A redevelopment of a county-owned block in downtown Wilmington could be on its way to becoming a reality as county officials and the developer continue to work on a potential agreement.
Referred to as Project Grace, the transformation of the property bordered by Grace, Third, Chestnut and Second streets could include a new library, Cape Fear Museum, city of Wilmington offices and apartments, according to New Hanover County Board of Commissioners agenda documents.
On Thursday, the Project Grace item was removed from the county agenda for Feb. 1. The change came at the request of the developer, Zimmer Development, so the firm can continue revisions to the memorandum of understanding, said Jessica Loeper, chief communications officer for the county, in an email Thursday afternoon.
The block currently holds the main branch of the New Hanover County Public Library, a park, a 650-space parking deck, surface parking lots and the former Register of Deeds building.
The redevelopment would be a public-private partnership between New Hanover and Zimmer Development, which had prepared an MOU, memorandum of understanding, “that identifies key parameters of the project in the way the developer can effectively proceed,” the agenda item stated.
Before it was pulled, the agenda item said that the county’s legal team “believes the memorandum should be considered as a proposed general development agreement and go before a public hearing prior to final acceptance as county legal finds the proposed agreement to be a development agreement consistent with public-private partnerships.”
A public hearing on the agreement was anticipated to take place at the New Hanover County Board of Commissioners' March 15 meeting before the Projectx Grace item was withdrawn.
"The board is asked to consider this item [on its Monday agenda] as the time to either accept or direct modifications to the proposal so that county staff can proceed with the hearing notice and prepare for the public hearing at the board’s March 15, 2021 meeting," the Feb. 1 documents stated before they were removed.
The developer was proposing to place the public portions of the redevelopment on the Chestnut Street side. The documents spelled out key elements of the developer’s plan at the time with regards to the nearly $84 million in civic and arts facilities:
- The construction of a 35,000-square-foot museum and 38,000-square-foot library
- The library construction cost estimate, over $26 million
- The museum construction cost estimate, over $30 million
- 75,000 square feet of city of Wilmington offices (which the city would sublease) that would cost about $27 million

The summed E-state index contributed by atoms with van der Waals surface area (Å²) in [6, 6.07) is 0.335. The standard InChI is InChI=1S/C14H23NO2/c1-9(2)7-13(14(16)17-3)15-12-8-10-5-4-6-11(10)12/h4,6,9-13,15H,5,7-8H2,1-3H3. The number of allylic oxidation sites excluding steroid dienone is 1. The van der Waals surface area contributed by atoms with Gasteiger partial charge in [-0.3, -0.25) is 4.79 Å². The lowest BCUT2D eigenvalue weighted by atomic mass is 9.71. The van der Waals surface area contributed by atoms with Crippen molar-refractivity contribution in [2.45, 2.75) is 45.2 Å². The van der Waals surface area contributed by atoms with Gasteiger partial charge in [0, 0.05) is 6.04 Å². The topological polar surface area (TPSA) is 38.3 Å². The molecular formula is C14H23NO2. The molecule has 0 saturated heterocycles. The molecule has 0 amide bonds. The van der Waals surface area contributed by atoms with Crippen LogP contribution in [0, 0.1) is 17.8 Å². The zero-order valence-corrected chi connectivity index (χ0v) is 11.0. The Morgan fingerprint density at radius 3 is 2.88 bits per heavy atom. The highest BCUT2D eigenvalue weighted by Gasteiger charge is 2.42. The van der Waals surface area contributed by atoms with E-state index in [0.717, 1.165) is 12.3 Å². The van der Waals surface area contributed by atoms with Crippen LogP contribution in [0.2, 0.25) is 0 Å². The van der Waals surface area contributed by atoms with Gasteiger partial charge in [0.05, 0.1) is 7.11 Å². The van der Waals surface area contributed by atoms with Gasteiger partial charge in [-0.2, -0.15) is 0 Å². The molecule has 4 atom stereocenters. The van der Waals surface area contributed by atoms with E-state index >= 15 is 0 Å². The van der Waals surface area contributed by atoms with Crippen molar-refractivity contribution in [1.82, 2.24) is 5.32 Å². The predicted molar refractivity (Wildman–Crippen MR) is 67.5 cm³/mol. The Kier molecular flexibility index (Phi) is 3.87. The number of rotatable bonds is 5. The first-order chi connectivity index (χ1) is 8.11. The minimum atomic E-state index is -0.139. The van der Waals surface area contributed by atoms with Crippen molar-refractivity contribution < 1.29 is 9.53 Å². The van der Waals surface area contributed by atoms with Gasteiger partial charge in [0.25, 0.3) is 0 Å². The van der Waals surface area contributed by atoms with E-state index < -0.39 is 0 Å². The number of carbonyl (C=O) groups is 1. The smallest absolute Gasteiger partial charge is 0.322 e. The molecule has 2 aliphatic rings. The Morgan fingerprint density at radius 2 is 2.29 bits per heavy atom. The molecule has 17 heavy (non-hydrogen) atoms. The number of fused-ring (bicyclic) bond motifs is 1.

- Anticipated rent payment for the museum and library is $4.5 million a year
- A termination clause includes the county reimbursing the developer its expenses up to $800,000, unless it is determined the county's rent payment exceeds $4.5 million a year or the Local Government Commission does not approve the lease agreement.
- The parking component is not a part of the project condominium. Parking for the project will require a separate agreement as to the relative allocation of parking spaces between uses.
- A ground lease that will revert to the county in fee simple for no additional cost to the county
- A library/museum lease agreement for 20 years that includes upfit, furniture, and fixtures (not books, library materials, art/museum display items)
- The county would be responsible for taxes, maintenance, repair, replacement and insurance
- The developer would be responsible for structural and exterior elements (roof, exterior walls, foundations for the library, museum) and for the county ’s portion of the community elements (community terrace, overlook roof terrace and outdoor community gathering area/ park)
The Grace Street side could be the site for the potential private investment, for which Zimmer Development would have the right to build $23 million worth of apartments, according to the agenda item before it was removed.
“If it’s determined that no part of the civic and arts facility needs to be located on the north parcel, then the developer can request to negotiate a leasehold or purchase acquisition of the northern parcel,” the documents stated.
Workforce housing was not included in the agreement, although it was discussed during a process that has been ongoing since 2019.
According to an answer in a Frequently Asked Questions document
about Project Grace, "The proposed housing on the block is planned to be market rate, however the county is in active conversations with Zimmer’s development team to include affordable housing as part of Project Grace. New Hanover County is committed to improving workforce housing through strategic initiatives, including partnerships with Habitat for Humanity and other affordable housing advocates, updating our development codes, and streamlining our permitting processes – all of which are important steps to ensure workforce housing."
The developer and the county "anticipate that the project will revitalize and reinvigorate a portion of historic downtown of the city of Wilmington and through the creation of the Civic and Arts District, generate significant ad valorem tax revenues, and result in the creation of jobs in the county that will pay at or above the median average wage in the county," the previous MOU stated.
The project timeline, a multi-year process, described the construction of the civic and arts facilities taking three years from the date when the agreement is finalized.